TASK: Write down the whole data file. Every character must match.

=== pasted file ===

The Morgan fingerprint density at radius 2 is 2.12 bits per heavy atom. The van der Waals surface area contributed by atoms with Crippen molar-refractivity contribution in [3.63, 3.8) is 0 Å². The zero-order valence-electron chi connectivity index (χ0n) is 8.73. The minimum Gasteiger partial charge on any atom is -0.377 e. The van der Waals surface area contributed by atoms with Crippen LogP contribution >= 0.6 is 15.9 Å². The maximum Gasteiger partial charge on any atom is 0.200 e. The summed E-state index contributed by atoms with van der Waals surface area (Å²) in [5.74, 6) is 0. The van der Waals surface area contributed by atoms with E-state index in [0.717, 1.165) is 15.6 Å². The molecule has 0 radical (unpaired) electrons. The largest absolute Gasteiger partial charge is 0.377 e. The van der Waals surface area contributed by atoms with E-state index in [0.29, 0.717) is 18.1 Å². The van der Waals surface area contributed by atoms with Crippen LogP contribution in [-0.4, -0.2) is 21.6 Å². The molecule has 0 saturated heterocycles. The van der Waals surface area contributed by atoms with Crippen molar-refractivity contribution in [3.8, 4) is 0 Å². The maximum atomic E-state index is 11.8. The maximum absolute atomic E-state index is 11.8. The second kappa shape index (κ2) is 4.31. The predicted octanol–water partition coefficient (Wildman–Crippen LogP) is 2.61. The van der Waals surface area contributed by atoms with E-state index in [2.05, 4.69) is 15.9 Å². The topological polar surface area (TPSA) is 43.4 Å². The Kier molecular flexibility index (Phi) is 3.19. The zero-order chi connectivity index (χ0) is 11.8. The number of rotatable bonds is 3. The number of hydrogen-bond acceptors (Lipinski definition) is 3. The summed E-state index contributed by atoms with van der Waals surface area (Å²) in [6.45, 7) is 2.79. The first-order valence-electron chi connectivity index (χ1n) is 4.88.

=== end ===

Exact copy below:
The Morgan fingerprint density at radius 2 is 2.12 bits per heavy atom. The van der Waals surface area contributed by atoms with Crippen molar-refractivity contribution in [3.63, 3.8) is 0 Å². The zero-order valence-electron chi connectivity index (χ0n) is 8.73. The minimum Gasteiger partial charge on any atom is -0.377 e. The van der Waals surface area contributed by atoms with Crippen LogP contribution >= 0.6 is 15.9 Å². The maximum Gasteiger partial charge on any atom is 0.200 e. The summed E-state index contributed by atoms with van der Waals surface area (Å²) in [5.74, 6) is 0. The van der Waals surface area contributed by atoms with E-state index in [0.717, 1.165) is 15.6 Å². The molecule has 0 radical (unpaired) electrons. The largest absolute Gasteiger partial charge is 0.377 e. The van der Waals surface area contributed by atoms with E-state index in [0.29, 0.717) is 18.1 Å². The van der Waals surface area contributed by atoms with Crippen LogP contribution in [-0.4, -0.2) is 21.6 Å². The molecule has 0 saturated heterocycles. The van der Waals surface area contributed by atoms with Crippen molar-refractivity contribution in [3.8, 4) is 0 Å². The maximum atomic E-state index is 11.8. The maximum absolute atomic E-state index is 11.8. The second kappa shape index (κ2) is 4.31. The predicted octanol–water partition coefficient (Wildman–Crippen LogP) is 2.61. The van der Waals surface area contributed by atoms with E-state index in [2.05, 4.69) is 15.9 Å². The topological polar surface area (TPSA) is 43.4 Å². The Kier molecular flexibility index (Phi) is 3.19. The zero-order chi connectivity index (χ0) is 11.8. The number of rotatable bonds is 3. The number of hydrogen-bond acceptors (Lipinski definition) is 3. The summed E-state index contributed by atoms with van der Waals surface area (Å²) in [6.45, 7) is 2.79. The first-order valence-electron chi connectivity index (χ1n) is 4.88.